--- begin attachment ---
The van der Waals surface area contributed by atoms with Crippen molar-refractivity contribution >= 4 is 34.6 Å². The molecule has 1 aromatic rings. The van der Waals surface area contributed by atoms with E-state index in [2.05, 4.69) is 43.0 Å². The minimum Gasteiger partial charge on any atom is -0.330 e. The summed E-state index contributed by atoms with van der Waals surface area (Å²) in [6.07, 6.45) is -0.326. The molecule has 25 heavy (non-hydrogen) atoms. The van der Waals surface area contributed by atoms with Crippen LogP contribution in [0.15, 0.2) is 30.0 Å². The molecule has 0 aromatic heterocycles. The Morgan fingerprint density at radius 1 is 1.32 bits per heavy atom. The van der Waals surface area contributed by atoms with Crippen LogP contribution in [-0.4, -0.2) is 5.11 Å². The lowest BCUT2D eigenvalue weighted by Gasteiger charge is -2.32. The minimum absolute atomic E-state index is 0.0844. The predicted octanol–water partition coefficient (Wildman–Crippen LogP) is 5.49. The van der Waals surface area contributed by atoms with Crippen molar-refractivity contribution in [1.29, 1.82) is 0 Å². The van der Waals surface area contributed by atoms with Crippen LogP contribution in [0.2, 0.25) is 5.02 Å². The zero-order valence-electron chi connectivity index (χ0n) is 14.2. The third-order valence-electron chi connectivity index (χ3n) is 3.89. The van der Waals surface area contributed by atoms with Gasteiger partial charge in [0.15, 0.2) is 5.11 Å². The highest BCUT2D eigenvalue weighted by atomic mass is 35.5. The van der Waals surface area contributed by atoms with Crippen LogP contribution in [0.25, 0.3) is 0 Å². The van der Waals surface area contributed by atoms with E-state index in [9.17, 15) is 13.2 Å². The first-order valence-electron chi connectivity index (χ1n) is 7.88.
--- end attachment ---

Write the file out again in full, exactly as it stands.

The van der Waals surface area contributed by atoms with Crippen molar-refractivity contribution >= 4 is 34.6 Å². The molecule has 1 aromatic rings. The van der Waals surface area contributed by atoms with E-state index in [2.05, 4.69) is 43.0 Å². The minimum Gasteiger partial charge on any atom is -0.330 e. The summed E-state index contributed by atoms with van der Waals surface area (Å²) in [6.07, 6.45) is -0.326. The molecule has 25 heavy (non-hydrogen) atoms. The van der Waals surface area contributed by atoms with Crippen LogP contribution in [0.15, 0.2) is 30.0 Å². The molecule has 0 aromatic heterocycles. The Morgan fingerprint density at radius 1 is 1.32 bits per heavy atom. The van der Waals surface area contributed by atoms with Crippen LogP contribution in [-0.4, -0.2) is 5.11 Å². The lowest BCUT2D eigenvalue weighted by Gasteiger charge is -2.32. The minimum absolute atomic E-state index is 0.0844. The predicted octanol–water partition coefficient (Wildman–Crippen LogP) is 5.49. The van der Waals surface area contributed by atoms with Crippen molar-refractivity contribution in [1.29, 1.82) is 0 Å². The van der Waals surface area contributed by atoms with Crippen LogP contribution in [0.2, 0.25) is 5.02 Å². The zero-order valence-electron chi connectivity index (χ0n) is 14.2. The third-order valence-electron chi connectivity index (χ3n) is 3.89. The van der Waals surface area contributed by atoms with Gasteiger partial charge in [0.15, 0.2) is 5.11 Å². The highest BCUT2D eigenvalue weighted by atomic mass is 35.5. The van der Waals surface area contributed by atoms with Crippen LogP contribution in [0.25, 0.3) is 0 Å². The van der Waals surface area contributed by atoms with E-state index in [9.17, 15) is 13.2 Å². The first-order valence-electron chi connectivity index (χ1n) is 7.88.